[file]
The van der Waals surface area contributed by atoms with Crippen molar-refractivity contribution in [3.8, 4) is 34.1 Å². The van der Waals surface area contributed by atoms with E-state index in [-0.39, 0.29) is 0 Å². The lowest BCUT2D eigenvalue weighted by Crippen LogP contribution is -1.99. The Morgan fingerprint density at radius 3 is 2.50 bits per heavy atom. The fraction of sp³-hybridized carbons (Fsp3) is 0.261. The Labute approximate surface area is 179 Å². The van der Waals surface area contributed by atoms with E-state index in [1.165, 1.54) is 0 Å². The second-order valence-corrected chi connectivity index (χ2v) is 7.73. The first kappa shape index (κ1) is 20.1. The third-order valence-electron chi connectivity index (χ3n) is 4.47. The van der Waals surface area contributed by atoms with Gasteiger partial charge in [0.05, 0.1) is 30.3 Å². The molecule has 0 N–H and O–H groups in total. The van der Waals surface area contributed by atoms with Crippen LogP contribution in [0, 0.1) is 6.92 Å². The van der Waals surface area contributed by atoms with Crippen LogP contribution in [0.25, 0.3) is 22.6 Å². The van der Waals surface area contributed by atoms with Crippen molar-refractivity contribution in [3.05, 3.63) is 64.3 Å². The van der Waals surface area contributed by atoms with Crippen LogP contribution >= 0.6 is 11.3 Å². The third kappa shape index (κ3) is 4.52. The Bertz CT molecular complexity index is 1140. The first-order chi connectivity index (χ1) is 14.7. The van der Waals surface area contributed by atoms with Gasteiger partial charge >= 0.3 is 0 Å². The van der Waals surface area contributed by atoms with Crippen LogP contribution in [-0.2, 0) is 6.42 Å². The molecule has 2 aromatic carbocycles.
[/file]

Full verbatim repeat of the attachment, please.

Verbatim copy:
The van der Waals surface area contributed by atoms with Crippen molar-refractivity contribution in [3.8, 4) is 34.1 Å². The van der Waals surface area contributed by atoms with E-state index in [-0.39, 0.29) is 0 Å². The lowest BCUT2D eigenvalue weighted by Crippen LogP contribution is -1.99. The Morgan fingerprint density at radius 3 is 2.50 bits per heavy atom. The fraction of sp³-hybridized carbons (Fsp3) is 0.261. The Labute approximate surface area is 179 Å². The van der Waals surface area contributed by atoms with E-state index in [1.165, 1.54) is 0 Å². The second-order valence-corrected chi connectivity index (χ2v) is 7.73. The first kappa shape index (κ1) is 20.1. The third-order valence-electron chi connectivity index (χ3n) is 4.47. The van der Waals surface area contributed by atoms with Gasteiger partial charge in [0.05, 0.1) is 30.3 Å². The molecule has 0 N–H and O–H groups in total. The van der Waals surface area contributed by atoms with Crippen LogP contribution in [0, 0.1) is 6.92 Å². The van der Waals surface area contributed by atoms with Crippen LogP contribution in [0.25, 0.3) is 22.6 Å². The van der Waals surface area contributed by atoms with Crippen molar-refractivity contribution in [3.05, 3.63) is 64.3 Å². The van der Waals surface area contributed by atoms with Crippen LogP contribution >= 0.6 is 11.3 Å². The third kappa shape index (κ3) is 4.52. The Bertz CT molecular complexity index is 1140. The first-order chi connectivity index (χ1) is 14.7. The van der Waals surface area contributed by atoms with Gasteiger partial charge >= 0.3 is 0 Å². The van der Waals surface area contributed by atoms with Crippen LogP contribution in [-0.2, 0) is 6.42 Å². The molecule has 2 aromatic carbocycles.